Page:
Sunday, July 2, 2023

"The story of how asphalt came to define our highways, and why potholes are such a pain."

Very prosaic.

And here's a song with a very prosaic title, "A day in the life":

And four thousand holes, in Blackburn, Lancashire.

From Tedium:

One Bumpy Ride
The story of how asphalt came to define our highways, and why potholes are such a pain. The problem? Nobody wants to spend money on preventing potholes.  

Today in Tedium: In this age of questionable support for local journalism, one thing can be guaranteed: Some local reporter, somewhere, is writing a story about potholes. It’s a basic fact of life when it comes to journalism—lots of things divide us, but the things best that unite us are the things we can’t control, and potholes are high on the list, because they’re definitely not intentional. They may be the most frustrating side effect of one of the most common materials you probably never think about: asphalt (also known in some cases as bitumen). It’s everywhere, and today’s Tedium is going to tell you all about it. — Ernie @ Tedium

“The modern dustless, glistening road surface is a thing of beauty helping the road to attain a still higher destiny. A well-paved asphalt road is the greatest missionary of civilisation at our disposal to-day.”

— A line from Successful Asphalt Paving, a 1926 book by Basque engineer Pedro Juan Larrañaga that extolled the virtues of asphalt road. (The rest of the intro can be read here.) Notably, Larrañaga’s point gets a mention in the much more recent book Roads Were Not Built for Cars, which makes the point that the vehicles that first necessitated asphalt roads were bikes, not cars.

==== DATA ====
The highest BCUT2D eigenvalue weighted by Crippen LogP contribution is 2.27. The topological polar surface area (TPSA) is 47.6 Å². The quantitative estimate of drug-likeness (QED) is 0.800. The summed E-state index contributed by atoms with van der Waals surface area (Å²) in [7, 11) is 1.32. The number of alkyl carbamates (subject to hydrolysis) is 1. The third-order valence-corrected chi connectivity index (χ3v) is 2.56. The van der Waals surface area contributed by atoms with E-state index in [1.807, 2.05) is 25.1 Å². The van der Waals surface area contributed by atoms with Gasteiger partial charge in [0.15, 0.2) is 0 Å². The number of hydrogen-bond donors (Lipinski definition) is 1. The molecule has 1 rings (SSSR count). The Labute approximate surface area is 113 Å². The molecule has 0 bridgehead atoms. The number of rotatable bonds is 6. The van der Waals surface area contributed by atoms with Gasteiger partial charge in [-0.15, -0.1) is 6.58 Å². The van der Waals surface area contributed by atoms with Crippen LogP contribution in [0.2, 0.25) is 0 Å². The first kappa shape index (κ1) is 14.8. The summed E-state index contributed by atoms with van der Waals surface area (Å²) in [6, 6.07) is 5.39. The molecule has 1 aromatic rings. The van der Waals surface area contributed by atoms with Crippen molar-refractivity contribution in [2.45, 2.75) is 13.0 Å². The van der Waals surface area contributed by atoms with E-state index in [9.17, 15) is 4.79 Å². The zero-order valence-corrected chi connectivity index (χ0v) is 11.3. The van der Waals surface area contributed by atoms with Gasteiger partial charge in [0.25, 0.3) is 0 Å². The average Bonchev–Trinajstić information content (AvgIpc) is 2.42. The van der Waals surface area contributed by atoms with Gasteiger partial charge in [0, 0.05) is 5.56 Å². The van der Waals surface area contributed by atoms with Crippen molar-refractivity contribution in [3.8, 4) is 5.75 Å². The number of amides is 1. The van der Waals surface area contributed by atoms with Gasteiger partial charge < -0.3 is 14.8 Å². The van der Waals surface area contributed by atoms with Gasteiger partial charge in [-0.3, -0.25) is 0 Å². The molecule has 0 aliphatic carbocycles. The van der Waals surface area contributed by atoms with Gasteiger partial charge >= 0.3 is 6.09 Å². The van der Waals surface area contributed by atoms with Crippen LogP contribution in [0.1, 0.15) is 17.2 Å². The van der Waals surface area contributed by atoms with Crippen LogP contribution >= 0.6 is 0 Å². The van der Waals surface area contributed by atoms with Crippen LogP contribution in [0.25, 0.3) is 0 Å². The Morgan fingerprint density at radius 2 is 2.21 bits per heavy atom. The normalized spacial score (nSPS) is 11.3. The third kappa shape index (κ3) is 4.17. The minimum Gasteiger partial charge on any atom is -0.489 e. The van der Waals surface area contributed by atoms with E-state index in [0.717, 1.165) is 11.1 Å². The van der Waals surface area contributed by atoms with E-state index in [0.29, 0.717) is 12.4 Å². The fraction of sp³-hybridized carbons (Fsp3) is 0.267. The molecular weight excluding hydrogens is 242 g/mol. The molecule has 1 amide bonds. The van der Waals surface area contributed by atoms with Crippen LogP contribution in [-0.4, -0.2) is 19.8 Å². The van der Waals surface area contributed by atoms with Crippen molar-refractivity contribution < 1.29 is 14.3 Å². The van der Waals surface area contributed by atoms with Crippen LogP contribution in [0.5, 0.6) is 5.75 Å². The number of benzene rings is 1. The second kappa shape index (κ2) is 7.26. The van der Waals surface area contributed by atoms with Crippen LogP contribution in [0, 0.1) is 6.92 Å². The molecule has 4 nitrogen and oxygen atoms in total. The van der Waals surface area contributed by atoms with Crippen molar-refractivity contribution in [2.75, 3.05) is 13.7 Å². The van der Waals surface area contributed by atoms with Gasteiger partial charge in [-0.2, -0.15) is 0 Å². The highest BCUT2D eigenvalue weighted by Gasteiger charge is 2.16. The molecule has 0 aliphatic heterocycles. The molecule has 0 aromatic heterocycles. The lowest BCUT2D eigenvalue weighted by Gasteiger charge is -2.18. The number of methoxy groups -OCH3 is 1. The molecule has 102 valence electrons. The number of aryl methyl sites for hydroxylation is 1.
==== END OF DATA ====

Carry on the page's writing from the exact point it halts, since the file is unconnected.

The turning point in asphalt’s history came in the late 19th century

On one level, you technically can’t invent asphalt. It’s a substance, a semi-solid variant or byproduct of petroleum, that occurs naturally on the earth, one that exists in a variety of forms, and has a largely solid structure but is effectively a very thick kind of oil. (It has a long history.)

But the gritty material that ends up on the street directly in front of your house? That required a lot of formulating and testing to get to the best of its abilities. And of course, it’s nice when you can just make your own rather than having to worry about finding a source for asphalt in the wild. (The La Brea Tar Pits?)

Used nowadays for both roads and in roofing materials (you can buy a one-gallon paint can of it, even), asphalt was initially culled from natural resources, but found its footing in the market thanks to a huge amount of engineering work put into place in the 19th century. (Long story short: It’s easy to generate asphalt as a byproduct of oil.)

The real turning point came in 1869 when, just a few years after the Civil War, a former cavalry general named William W. Averell tried to find a way to make it in the civilian world.

Around this time, Edward Joseph de Smedt, a Belgian immigrant who had experimented with different approaches to building asphalt while in France, became acquainted with the former cavalry general. De Smedt’s techniques were seen as highly innovative attempts to create a road that could stand the test of time, drew much attention abroad, and with Averell’s influence, that attention soon followed in the U.S....